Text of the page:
This paper combines a novel general equilibrium model with evidence from Indian plant-level data to investigate the relationship between competition, financial constraints and misallocation. In the theoretical model, steady-state misallocation arises both from variation in markups, and from the interaction of firm-level productivity volatility with financial constraints. Firms experience random, positive shocks to their productivity, in response to which they optimally grow their capital stock, subject to financial constraints.
Competition plays a dual role in affecting misallocation. On the one hand, both markup levels and markup dispersion tend to fall with competition, which unambiguously improves allocative efficiency in a setting without financial constraints. On the other hand, in a setting with financial constraints, a reduction in markups slows down capital accumulation, as the rate of self-financed investment shrinks. Thus, the positive impact of competition on steady-state misallocation is reduced by the presence of financial constraints. Empirically, I test and confirm the qualitative predictions of the model with data on Indian manufacturing. The prediction that the firm-level speed of capital convergence falls with competition is confirmed for the full panel of manufacturing plants in India’s Annual Survey of Industries.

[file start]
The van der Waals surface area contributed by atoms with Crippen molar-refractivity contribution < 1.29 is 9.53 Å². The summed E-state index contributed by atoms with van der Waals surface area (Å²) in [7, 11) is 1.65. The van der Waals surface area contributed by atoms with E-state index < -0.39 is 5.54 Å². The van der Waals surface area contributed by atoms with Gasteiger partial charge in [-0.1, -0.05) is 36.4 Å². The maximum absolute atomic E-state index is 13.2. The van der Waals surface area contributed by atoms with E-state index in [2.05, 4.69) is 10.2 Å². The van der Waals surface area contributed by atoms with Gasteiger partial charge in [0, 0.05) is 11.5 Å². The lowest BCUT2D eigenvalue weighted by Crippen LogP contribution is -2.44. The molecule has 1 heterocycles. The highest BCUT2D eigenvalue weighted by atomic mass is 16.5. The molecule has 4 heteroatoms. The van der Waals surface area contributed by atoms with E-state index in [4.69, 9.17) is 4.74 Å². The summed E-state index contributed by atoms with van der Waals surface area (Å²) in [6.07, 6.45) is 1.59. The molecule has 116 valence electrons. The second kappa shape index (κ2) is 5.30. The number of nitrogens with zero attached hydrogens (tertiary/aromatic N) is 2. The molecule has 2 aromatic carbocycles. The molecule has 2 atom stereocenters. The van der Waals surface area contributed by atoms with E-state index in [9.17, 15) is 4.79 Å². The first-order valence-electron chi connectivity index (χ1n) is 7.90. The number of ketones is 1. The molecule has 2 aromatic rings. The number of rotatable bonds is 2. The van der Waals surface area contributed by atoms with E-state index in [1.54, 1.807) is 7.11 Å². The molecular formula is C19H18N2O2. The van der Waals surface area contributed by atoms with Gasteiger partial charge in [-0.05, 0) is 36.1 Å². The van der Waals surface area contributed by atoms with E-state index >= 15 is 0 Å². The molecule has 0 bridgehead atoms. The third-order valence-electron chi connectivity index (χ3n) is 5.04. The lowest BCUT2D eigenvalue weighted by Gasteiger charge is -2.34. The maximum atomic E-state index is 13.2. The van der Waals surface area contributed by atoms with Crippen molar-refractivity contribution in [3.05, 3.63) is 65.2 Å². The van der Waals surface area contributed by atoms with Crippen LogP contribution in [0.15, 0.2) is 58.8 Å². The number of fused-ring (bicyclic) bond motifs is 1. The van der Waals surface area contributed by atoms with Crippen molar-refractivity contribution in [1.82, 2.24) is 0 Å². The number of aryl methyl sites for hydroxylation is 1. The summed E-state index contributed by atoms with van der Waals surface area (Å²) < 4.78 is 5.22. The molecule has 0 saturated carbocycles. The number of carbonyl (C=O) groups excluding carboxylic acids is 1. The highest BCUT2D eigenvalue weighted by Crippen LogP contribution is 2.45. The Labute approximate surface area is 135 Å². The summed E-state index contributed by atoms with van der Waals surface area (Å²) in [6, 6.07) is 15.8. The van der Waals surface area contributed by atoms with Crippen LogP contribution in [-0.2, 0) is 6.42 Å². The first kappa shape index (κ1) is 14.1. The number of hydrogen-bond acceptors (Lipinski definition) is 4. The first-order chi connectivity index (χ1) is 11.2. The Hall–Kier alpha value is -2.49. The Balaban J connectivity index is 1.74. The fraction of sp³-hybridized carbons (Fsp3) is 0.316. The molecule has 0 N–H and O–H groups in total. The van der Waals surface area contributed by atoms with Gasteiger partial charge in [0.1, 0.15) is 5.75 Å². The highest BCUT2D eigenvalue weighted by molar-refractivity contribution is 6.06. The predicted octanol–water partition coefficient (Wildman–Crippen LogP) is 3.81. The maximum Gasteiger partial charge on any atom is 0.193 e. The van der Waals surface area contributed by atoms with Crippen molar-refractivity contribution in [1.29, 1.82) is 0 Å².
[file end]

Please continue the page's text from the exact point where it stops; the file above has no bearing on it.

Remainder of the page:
This effect is particularly pronounced in sectors with higher levels of financial dependence. I also exploit natural variation in the level of competition, arising from the pro-competitive impact of India’s 1997 dereservation reform on incumbent plants, and again confirm the qualitative predictions of the model.
This research was funded under the Private Enterprise Development in Low-Income Countries (PEDL) Programme
Galle, S. Competition, Financial Constraints and Misallocation: Plant-Level Evidence from Indian Manufacturing. (2015) 60 pp